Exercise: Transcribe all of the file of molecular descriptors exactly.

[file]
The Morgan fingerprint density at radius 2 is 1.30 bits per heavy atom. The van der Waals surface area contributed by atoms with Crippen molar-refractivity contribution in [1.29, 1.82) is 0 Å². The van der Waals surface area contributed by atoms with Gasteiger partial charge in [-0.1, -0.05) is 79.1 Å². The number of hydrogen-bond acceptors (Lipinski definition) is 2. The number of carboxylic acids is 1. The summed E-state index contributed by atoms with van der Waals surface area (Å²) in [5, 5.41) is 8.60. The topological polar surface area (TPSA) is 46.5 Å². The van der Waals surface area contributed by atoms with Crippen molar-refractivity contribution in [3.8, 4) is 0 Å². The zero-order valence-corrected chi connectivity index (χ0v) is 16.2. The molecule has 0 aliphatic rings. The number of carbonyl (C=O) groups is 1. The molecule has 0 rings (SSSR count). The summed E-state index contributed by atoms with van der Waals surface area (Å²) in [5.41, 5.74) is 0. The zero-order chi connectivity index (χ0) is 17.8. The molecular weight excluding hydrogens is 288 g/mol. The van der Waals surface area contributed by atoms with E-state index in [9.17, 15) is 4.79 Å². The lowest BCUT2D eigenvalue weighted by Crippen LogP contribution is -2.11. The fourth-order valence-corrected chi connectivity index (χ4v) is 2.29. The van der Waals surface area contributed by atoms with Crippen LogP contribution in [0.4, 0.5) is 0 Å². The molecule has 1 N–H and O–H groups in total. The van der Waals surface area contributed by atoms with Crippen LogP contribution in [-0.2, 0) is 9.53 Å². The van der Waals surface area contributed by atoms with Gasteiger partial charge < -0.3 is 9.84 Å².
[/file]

The Morgan fingerprint density at radius 2 is 1.30 bits per heavy atom. The van der Waals surface area contributed by atoms with Crippen molar-refractivity contribution in [1.29, 1.82) is 0 Å². The van der Waals surface area contributed by atoms with Gasteiger partial charge in [-0.1, -0.05) is 79.1 Å². The number of hydrogen-bond acceptors (Lipinski definition) is 2. The number of carboxylic acids is 1. The summed E-state index contributed by atoms with van der Waals surface area (Å²) in [5, 5.41) is 8.60. The topological polar surface area (TPSA) is 46.5 Å². The van der Waals surface area contributed by atoms with Crippen molar-refractivity contribution in [3.8, 4) is 0 Å². The zero-order valence-corrected chi connectivity index (χ0v) is 16.2. The molecule has 0 aliphatic rings. The number of carbonyl (C=O) groups is 1. The molecule has 0 rings (SSSR count). The summed E-state index contributed by atoms with van der Waals surface area (Å²) in [5.41, 5.74) is 0. The zero-order chi connectivity index (χ0) is 17.8. The molecular weight excluding hydrogens is 288 g/mol. The van der Waals surface area contributed by atoms with E-state index in [9.17, 15) is 4.79 Å². The lowest BCUT2D eigenvalue weighted by Crippen LogP contribution is -2.11. The fourth-order valence-corrected chi connectivity index (χ4v) is 2.29. The van der Waals surface area contributed by atoms with Crippen LogP contribution in [0.4, 0.5) is 0 Å². The molecule has 1 N–H and O–H groups in total. The van der Waals surface area contributed by atoms with Crippen LogP contribution in [-0.2, 0) is 9.53 Å². The van der Waals surface area contributed by atoms with Gasteiger partial charge < -0.3 is 9.84 Å².